TKR: Subluxation of the Patellar Component
- Lateral Retinacular Release:
- Patella in TKR;
- this is one of the most common causes of failed knee replacement;
- position of each TKR components will determine success of patellar component:
- no patellar prosthesis will track correctly if the components are mal-positioned or if the soft tissues are not balanced;
- often due to malposition of the tibial component;
- patellar symptoms may have nothing to do w/ patellar component other than its reaction with a malrotated femoral or tibial prosthesis;
- persistent component subluxation or dislocation is usually seen after TKA for severe valgus and external rotation deformities;
- malalignment of the tibial component:
- internal rotation of tibial component is the most frequent cause of tibial femoral malrotation and patellar subluxation;
- position of tibial component can be adjusted to more external rotation, producing relative internal rotation of tibial tubercle, lessening angle between
quadriceps & patellar tendon (Q angle), & thus lessening tendency of the patella to dislocate laterally;
- if tibial component is inserted w/ tibia externally rotated, patellar ligament will lie laterally to center of prosthetic joint, and the patella will sublux;
- finally, medialization of the tibial component will increase the Q angle (relative to tibial tubercle) which will also lead to patellar subluxation;
- femoral component position:
- dislocation may result from internally rotated femoral component (failure to externally rotate 3 deg);
- relative medialization of the femoral component (which increases Q angle);
- insufficient bone resection:
- patella may sublux if insufficient bone has been resected;
- in this case patella is literally lifted out of trochlear groove as knee flexes;
- resecting a portion of patella equal in thickness to patella implant should correct these errors;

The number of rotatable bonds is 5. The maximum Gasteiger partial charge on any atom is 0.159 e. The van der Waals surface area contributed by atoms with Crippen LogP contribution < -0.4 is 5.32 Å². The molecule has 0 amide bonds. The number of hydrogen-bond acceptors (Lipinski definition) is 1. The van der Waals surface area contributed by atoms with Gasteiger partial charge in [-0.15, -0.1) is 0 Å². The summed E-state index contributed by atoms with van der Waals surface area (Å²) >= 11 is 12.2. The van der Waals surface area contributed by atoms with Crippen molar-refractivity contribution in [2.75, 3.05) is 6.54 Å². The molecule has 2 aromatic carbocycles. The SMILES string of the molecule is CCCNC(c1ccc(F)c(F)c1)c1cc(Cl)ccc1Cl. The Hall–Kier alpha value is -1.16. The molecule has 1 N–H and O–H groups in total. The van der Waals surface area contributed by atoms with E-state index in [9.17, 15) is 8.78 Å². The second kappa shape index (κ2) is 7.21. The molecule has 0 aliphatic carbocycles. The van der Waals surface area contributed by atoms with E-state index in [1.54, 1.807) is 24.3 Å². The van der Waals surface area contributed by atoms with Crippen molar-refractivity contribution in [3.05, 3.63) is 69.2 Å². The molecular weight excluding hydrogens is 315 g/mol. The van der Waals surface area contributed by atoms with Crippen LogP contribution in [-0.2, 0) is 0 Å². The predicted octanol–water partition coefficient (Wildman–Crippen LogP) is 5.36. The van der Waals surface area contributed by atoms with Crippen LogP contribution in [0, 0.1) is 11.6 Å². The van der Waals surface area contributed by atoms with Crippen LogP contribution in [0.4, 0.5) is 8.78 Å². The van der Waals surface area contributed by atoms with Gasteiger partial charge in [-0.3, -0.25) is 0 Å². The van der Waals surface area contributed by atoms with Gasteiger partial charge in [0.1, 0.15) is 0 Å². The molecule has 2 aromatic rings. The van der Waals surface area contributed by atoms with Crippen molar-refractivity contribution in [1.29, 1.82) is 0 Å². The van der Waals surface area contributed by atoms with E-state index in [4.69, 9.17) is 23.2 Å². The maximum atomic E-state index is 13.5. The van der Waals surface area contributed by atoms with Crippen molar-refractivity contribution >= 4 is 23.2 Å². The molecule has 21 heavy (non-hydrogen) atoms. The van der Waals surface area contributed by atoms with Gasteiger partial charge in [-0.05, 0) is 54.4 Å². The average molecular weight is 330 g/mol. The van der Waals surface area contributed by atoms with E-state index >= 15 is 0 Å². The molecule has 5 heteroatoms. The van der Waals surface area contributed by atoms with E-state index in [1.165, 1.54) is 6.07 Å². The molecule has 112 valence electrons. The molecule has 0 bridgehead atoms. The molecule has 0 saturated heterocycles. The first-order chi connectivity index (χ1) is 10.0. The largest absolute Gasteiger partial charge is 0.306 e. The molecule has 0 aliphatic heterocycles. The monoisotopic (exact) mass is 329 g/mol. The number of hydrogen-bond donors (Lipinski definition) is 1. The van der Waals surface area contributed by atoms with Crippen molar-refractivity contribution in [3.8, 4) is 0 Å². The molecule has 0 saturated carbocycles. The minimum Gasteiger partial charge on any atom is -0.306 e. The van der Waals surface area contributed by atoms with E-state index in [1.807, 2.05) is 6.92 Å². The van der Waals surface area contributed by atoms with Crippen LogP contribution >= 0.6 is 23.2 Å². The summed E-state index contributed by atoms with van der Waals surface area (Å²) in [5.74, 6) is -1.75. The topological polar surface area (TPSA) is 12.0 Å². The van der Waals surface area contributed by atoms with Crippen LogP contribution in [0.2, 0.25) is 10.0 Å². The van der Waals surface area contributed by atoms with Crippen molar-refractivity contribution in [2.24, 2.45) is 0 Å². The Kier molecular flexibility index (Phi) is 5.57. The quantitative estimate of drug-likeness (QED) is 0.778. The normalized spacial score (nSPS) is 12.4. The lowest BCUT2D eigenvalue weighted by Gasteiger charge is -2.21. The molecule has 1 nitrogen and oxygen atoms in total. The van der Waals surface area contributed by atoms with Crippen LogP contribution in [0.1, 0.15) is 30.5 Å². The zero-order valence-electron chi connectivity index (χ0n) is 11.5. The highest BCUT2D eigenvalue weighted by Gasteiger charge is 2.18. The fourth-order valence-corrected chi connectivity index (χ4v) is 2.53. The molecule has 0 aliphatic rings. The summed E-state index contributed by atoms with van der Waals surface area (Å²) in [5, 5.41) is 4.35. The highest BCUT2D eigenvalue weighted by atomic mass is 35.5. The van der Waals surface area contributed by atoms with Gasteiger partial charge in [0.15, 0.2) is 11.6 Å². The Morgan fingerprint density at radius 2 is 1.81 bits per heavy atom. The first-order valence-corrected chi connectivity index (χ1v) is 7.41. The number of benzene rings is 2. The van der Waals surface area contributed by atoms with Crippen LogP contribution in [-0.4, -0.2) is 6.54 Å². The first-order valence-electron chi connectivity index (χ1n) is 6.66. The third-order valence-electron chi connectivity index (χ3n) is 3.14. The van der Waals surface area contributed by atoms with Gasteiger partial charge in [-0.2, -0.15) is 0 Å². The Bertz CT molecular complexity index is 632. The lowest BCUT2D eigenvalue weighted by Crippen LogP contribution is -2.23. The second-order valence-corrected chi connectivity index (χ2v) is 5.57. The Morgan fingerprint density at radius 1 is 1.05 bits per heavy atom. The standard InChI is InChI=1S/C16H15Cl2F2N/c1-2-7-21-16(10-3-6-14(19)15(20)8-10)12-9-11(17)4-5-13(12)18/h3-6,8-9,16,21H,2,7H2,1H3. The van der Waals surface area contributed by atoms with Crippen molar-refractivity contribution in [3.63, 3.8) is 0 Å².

- note that the average thickness of the patella in males is 26 mm and in females 24 mm;
- other causes of patellar instability:
- failure to release a tight lateral patellar retinaculum;
- excessive valgus alignment of the knee;
- excessive thickness of the reconstructed patella;
- external rotation of the tibia resulting from implantation of tibial (or femoral) component in internal rotation;
- inadequate centralization of quadriceps muscle force;
- lateral subluxation of patella is usually seen on axial view of knee;
- Lateral Retinacular Release:
- if patella still subluxes, then, & only then, should lateral release be performed;
- it is crucial not to perform this lateral release where it is normally performed for lateral subluxation in adolescent;
- it should be performed thru lateral portion of vastus lateralis near its insertion in lateral intermuscular septum;
- this can be done from within the joint and will avoid lateral superior genicular artery;
- take the knee thru a full range of motion several times and check patellar stability;
- lateral patellar subluxation indicates malrotation of the patellar component or, more likely, a contracted lateral retinaculum;
- if lateral retinaculum is contracted, perform lateral retinacular release under direct vision from inside capsule by dividing synovium, lateral femoropatellar
ligament and the lateral retinacular fibers;
- patellar tracking may be improved by removal of patellar osteophytes & lateral retinacular release (and medial reefing);
- Revision of the Tibial Component:
- position of tibial component can be adjusted to more external rotation, producing relative internal rotation of tibial tubercle, lessening the angle between
quadriceps & patellar tendon, & thus lessening tendency of the patella to dislocate laterally;
- Patellar tracking after total knee arthroplasty. The effect of tibial tray malrotation and articular surface configuration.
Patellar tilt and subluxation in total knee arthroplasty. Relationship to pain, fixation, and design.
Patellar dislocation following total knee replacement.
Patellar instability after total knee arthroplasty.
Management of recurrent dislocation of the patella following knee arthroplasty.
A new sugical technique to tibial tubercle transfer in total knee arthroplasty.
The native femoral sulcus as the guide for the medial/lateral position of the femoral component in TKA: Normal patellar tracking in 690/700 knees.
Patellofemoral instability after total knee arthroplasty.
Patellar component stability improves with pulsatile lavage in total knee arthroplasty.
Factors affecting patellar tracking after total knee arthroplasty.
Time dependent changes in patellar tracking with medial parapatellar and midvastus approaches.
Original Text by Clifford R. Wheeless, III, MD.
Last updated by Data Trace Staff on Thursday, April 26, 2012 10:16 am